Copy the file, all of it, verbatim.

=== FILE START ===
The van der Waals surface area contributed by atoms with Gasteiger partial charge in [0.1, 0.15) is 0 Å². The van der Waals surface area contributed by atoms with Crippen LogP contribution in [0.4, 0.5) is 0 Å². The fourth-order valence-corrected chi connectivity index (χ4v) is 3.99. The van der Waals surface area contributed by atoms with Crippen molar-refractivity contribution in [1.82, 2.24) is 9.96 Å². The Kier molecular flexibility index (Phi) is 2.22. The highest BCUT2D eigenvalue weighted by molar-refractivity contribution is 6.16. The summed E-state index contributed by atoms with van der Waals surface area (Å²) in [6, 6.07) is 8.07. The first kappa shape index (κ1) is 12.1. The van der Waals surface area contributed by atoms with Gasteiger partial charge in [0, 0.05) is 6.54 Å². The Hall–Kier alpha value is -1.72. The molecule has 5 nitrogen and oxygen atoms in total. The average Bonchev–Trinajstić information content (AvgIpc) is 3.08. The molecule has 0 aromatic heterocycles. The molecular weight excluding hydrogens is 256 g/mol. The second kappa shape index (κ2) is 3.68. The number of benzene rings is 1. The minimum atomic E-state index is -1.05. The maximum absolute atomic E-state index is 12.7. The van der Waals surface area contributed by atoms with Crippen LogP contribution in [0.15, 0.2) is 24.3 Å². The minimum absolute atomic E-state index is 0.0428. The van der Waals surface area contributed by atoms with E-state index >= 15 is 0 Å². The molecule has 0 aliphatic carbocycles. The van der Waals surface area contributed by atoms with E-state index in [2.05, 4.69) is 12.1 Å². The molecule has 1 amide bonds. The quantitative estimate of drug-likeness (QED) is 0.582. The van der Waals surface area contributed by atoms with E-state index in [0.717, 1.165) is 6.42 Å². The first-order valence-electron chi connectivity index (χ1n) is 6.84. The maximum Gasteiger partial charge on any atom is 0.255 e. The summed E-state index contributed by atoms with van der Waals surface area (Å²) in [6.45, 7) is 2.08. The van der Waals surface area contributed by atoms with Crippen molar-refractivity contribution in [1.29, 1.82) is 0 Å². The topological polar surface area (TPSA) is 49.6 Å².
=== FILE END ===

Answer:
The van der Waals surface area contributed by atoms with Gasteiger partial charge in [0.1, 0.15) is 0 Å². The van der Waals surface area contributed by atoms with Crippen LogP contribution in [0.4, 0.5) is 0 Å². The fourth-order valence-corrected chi connectivity index (χ4v) is 3.99. The van der Waals surface area contributed by atoms with Crippen molar-refractivity contribution in [1.82, 2.24) is 9.96 Å². The Kier molecular flexibility index (Phi) is 2.22. The highest BCUT2D eigenvalue weighted by molar-refractivity contribution is 6.16. The summed E-state index contributed by atoms with van der Waals surface area (Å²) in [6, 6.07) is 8.07. The first kappa shape index (κ1) is 12.1. The van der Waals surface area contributed by atoms with Gasteiger partial charge in [0, 0.05) is 6.54 Å². The Hall–Kier alpha value is -1.72. The molecule has 5 nitrogen and oxygen atoms in total. The average Bonchev–Trinajstić information content (AvgIpc) is 3.08. The molecule has 0 aromatic heterocycles. The molecular weight excluding hydrogens is 256 g/mol. The second kappa shape index (κ2) is 3.68. The number of benzene rings is 1. The minimum atomic E-state index is -1.05. The maximum absolute atomic E-state index is 12.7. The van der Waals surface area contributed by atoms with Crippen LogP contribution in [0.15, 0.2) is 24.3 Å². The minimum absolute atomic E-state index is 0.0428. The van der Waals surface area contributed by atoms with E-state index >= 15 is 0 Å². The molecule has 0 aliphatic carbocycles. The van der Waals surface area contributed by atoms with E-state index in [2.05, 4.69) is 12.1 Å². The molecule has 1 amide bonds. The quantitative estimate of drug-likeness (QED) is 0.582. The van der Waals surface area contributed by atoms with E-state index in [0.717, 1.165) is 6.42 Å². The first-order valence-electron chi connectivity index (χ1n) is 6.84. The maximum Gasteiger partial charge on any atom is 0.255 e. The summed E-state index contributed by atoms with van der Waals surface area (Å²) in [6.45, 7) is 2.08. The van der Waals surface area contributed by atoms with Crippen molar-refractivity contribution in [1.29, 1.82) is 0 Å². The topological polar surface area (TPSA) is 49.6 Å².